Times were extremely hard in the south of England during the 1830s. Hundreds wandered the countryside looking for work and something to eat.
The sheer poverty and hardships drove many thousands to gather together their belongings
and emigrate to America and Australia.
Because the Australian Emigration Agent in London had been offering ' free passage to
New South Wales' for men and their wives under 30 years, interest in that developing
new land was intense.
A handout bill being circulated at that time by the Emigration Agent, stated there was 'an extensive and urgent' demand for carpenters, joiners, stonemasons and cutters, bricklayers, plasterers, blacksmiths, wheelrights, glaziers, agricultural servants, shepherds and gardeners.
Hundreds of families responded to the Bill and their moves were made that much easier
King William IV
which ensured anyone in need could be given passage to a British Colony.
Edward Macarthur son of merino sheep pioneer
of Camden New South Wales, was visiting England around that time, recruiting
suitable workers for the Macarthur farms in Australia
Brothers George and Stephen Butt and their families were assisted in their passage
to Australia with the help of
John West, Rector of Chettle, whilst their bounty
was paid with financial assistance from their parish of
Winterborne Stickland in Dorset.
Winterborne Stickland, October 14th 1836
I have advanced Twenty Pounds for this family, perhaps some Bounty may be recovered for
the children, but the parents are too old, being more than thirty. I have just heard from
our overseer that the parish has managed to raise the sum required for the passage of
both our immigrants and their families. Stephen Butt is absent but his brother saw him
yesterday and agrees that Stephen will consent to your proposal accepting George's family. They will therefore, God willing, join Mr Watts' party and proceed to Cowes at
the appointed time. Should you have occasion to write to me or Mr Watts, would you have
the kindness to mention if there is an provision in the colony for the sick and aged,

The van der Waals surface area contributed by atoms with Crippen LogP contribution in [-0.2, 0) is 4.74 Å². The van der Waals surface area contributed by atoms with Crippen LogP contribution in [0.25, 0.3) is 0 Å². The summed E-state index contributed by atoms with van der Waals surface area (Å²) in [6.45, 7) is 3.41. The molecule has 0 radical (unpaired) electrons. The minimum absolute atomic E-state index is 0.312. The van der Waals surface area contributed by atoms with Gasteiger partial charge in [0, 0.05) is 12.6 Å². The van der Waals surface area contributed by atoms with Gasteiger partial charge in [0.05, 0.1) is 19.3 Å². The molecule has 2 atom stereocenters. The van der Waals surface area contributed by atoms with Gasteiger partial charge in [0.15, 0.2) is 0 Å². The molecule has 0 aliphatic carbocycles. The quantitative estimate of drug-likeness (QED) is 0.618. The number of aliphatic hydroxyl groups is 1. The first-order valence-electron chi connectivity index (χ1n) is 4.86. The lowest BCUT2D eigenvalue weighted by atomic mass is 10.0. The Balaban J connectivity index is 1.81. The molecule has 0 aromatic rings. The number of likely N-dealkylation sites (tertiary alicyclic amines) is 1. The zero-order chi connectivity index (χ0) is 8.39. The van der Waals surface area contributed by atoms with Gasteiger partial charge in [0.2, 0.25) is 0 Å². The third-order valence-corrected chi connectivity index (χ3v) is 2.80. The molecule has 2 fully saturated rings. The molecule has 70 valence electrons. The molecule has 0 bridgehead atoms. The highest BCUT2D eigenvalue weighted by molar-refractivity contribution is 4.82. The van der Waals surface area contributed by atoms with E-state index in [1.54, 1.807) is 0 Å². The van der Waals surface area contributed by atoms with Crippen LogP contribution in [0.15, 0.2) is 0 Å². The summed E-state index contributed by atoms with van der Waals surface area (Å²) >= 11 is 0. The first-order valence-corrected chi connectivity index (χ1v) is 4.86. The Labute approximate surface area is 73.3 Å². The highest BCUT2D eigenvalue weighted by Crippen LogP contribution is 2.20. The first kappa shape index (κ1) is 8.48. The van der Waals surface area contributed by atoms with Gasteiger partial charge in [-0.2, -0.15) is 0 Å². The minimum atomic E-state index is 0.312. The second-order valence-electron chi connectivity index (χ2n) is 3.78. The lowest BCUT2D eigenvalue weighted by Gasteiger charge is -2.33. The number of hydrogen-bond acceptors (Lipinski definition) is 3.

and what means of help your people have. I ask this because I hope we have only agreed
to make a beginning when we went to the Butts. A married man brother to Stephen Butt with
six children has also called with a message from the Hon. Mr Damen expressing a wish that
you also be kind enough to let him and his family into N S Wales in the same ship that
takes our main party, these men are both valuable steady men and if it is as immigrants
beyond an anxious feeling in the substinence of the day for themselves and families. I
will with pleasure accept your kind invitation at South Hampton. The parishioners of
Stickland have placed 40 Pounds in my hand for the Captain, for George Butt's passage to
N S Wales. A very promising young man with 2 children related to Stephen Butt called on
me yesterday and expressed a strong desire to join the party, but I thought there was not
a chance now of this being engaged by you, unless one of the party already engaged
chance be prevented by illness or decline going.
As a gesture of good faith, and to seal the deal, George Butt executed a promissory note in favour of the Macarthurs:
On demand I promise to pay
Edward Macarthur Esquire or his order, Twenty Five Pounds Sterling, Five Pounds of which is to be remitted for every year I pass in his or his brothers' service in New South Wales, the period of my service to commence from the date of my arrival at Sydney.
The Mark of George Butt
Witness: William Churchill, Clerk
Preparations were made for departure, and the following instructions were issued by
Instructions by The Rev. John West to the Immigrants to Assemble and to
Proceed to the Ship
When the party are called upon to leave their homes and their relatives my wish is,
that they all rendezvous at the Chettle Church in the morning at 9 O'clock, attend the
morning service at the church, when I would address them, and immediately afterwards
they should proceed in covered light waggons, my own and Mr King's the Clergyman from
---- Vale to Ringwood, a distance of about 18 miles from here, when they would stop 3
or 4 hours and partake of light refreshments and then wend their way to Southampton, so
as to arrive by seven or eight o'clock the next morning, and go direct by the steam boat
to the ship. My promise of seeing the immigrants to the ship gave me so much satisfaction
to the parties and relations, that I have a pleasure in fulfilling it.
Accordingly, George and his wife Charlotte and six children, together with Stephen and
his wife Martha, sailed from Southampton aboard the
'Brothers' on 20 November 1836.
At the end of a four and a half month voyage, the ship arrived in Sydney on 8 April 1837.
George was described as 'an agricultural labourer' aged 33 years who could read. Charlotte was 34 and could neither read nor write. Their children were Isaac (14), Samuel (12), William (9), Robert (6), Stephen (3) and Caroline (14 months). The elder three could read. Three more children were born in Australia; Joseph in 1838, John in 1840
and James in 1843.
George's brother Stephen was 22 years old when he came to Australia. His wife Martha was 21. Stephen was listed as an 'agricultural labourer', whilst Martha was a 'clerk'